In Pittsburg, USA, there was Andrew Carnegie. In the Ruhr in Germany, there were the Thyssen and Krupp families. In Le Creusot, the destiny of the town was profoundly impacted by the influence of the Schneider family.
The birth of a dynasty
After several changes in ownership, the bankrupt forge of Le Creusot was acquired in 1836 by two young businessmen from a Lorraine family, Joseph-Eugene Schneider,and his brother Adolphe. The emerging railways provided the metallurgy sector with a huge growth potential. Business – minded and supported by their influent professional network, the Schneider brothers managed to give the impulse the factories needed and brought prosperity based on metallurgy and armament manufacturing. One after the other, four generations of forge masters followed until 1960.
When Adolphe passed away in an accident in 1845, Eugene took over the management of the company. He added to his business success a political career at local and national level by becoming general councillor, mayor, deputy, minister and then president of the Legislative chamber, succeeded by his son, Henri, in 1875, followed by his grandson, Eugene II, in 1898 and his great-grandson, Charles, in 1942.
Management and paternalism
Whilst capitalising on technical innovations and diversifying the productions (steel, iron ships military machine guns, tanks and artillery, then electricity and civil nuclear power), each generation of Schneider contributed to extending the factories and improving the town’s urban development.
In addition to their economic achievements, the Schneiders developed Le Creusot into a model industrial community by introducing a paternalistic policy and enforcing it in all aspects of the workers daily lives: housing, education, recreation, healthcare. Their visionary, philanthropic business model was paternalistic in the sense that the Schneiders provided employees decent and affordable houses, amenities, welfare provisions and overall improved living conditions. They shaped the town’s architecture and at the same time, ruled the economic and social life of Le Creusot. . Within a few years, they acquired a worldwide reputation and hosted many visits from customers and Heads of States from France and around the world.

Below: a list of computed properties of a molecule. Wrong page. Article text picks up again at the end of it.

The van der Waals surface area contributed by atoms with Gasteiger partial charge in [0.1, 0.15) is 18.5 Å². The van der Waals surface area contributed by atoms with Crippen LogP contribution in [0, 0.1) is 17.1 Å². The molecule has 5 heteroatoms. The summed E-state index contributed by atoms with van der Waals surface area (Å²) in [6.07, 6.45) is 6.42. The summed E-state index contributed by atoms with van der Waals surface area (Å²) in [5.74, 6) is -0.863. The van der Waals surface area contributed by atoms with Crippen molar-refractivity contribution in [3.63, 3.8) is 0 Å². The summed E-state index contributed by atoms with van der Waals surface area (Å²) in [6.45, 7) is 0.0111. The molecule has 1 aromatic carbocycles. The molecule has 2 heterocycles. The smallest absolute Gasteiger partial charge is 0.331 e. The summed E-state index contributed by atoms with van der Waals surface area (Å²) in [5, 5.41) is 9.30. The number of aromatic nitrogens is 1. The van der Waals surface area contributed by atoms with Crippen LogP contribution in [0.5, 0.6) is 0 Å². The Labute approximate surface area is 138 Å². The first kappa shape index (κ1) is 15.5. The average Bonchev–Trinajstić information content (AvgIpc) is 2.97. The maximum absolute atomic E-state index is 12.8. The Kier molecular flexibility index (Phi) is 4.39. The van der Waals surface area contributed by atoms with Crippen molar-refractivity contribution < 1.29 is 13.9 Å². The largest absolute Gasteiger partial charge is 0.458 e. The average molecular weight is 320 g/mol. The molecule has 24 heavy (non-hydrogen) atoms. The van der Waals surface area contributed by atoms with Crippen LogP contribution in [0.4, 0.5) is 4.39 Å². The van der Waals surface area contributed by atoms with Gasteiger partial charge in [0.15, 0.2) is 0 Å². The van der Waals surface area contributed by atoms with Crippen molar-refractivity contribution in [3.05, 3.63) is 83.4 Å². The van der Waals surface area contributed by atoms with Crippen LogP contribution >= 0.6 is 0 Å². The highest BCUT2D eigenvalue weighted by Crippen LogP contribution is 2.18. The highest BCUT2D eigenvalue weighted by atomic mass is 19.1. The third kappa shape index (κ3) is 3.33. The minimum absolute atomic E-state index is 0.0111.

Until today, Le Creusot celebrates the memory of the Schneider family, the paternalistic leadership and culture they left behind. Doted around town, a series of statues immortalize each of the iron masters, while streets and working-class districts echo their names. Boulevard Henri-Paul Schneider for example is named after a tragically lost family child, or the miners’ district called Jean and Françoise Schneider. Throughout town, you will find evocative street names that plunge us back to industrial times.
To get a deeper insight into this charismatic family of iron masters and understand the scale of their impact on Le Creusot, a visit to the Chateau de la Verrerie, their former residence, is highly recommended!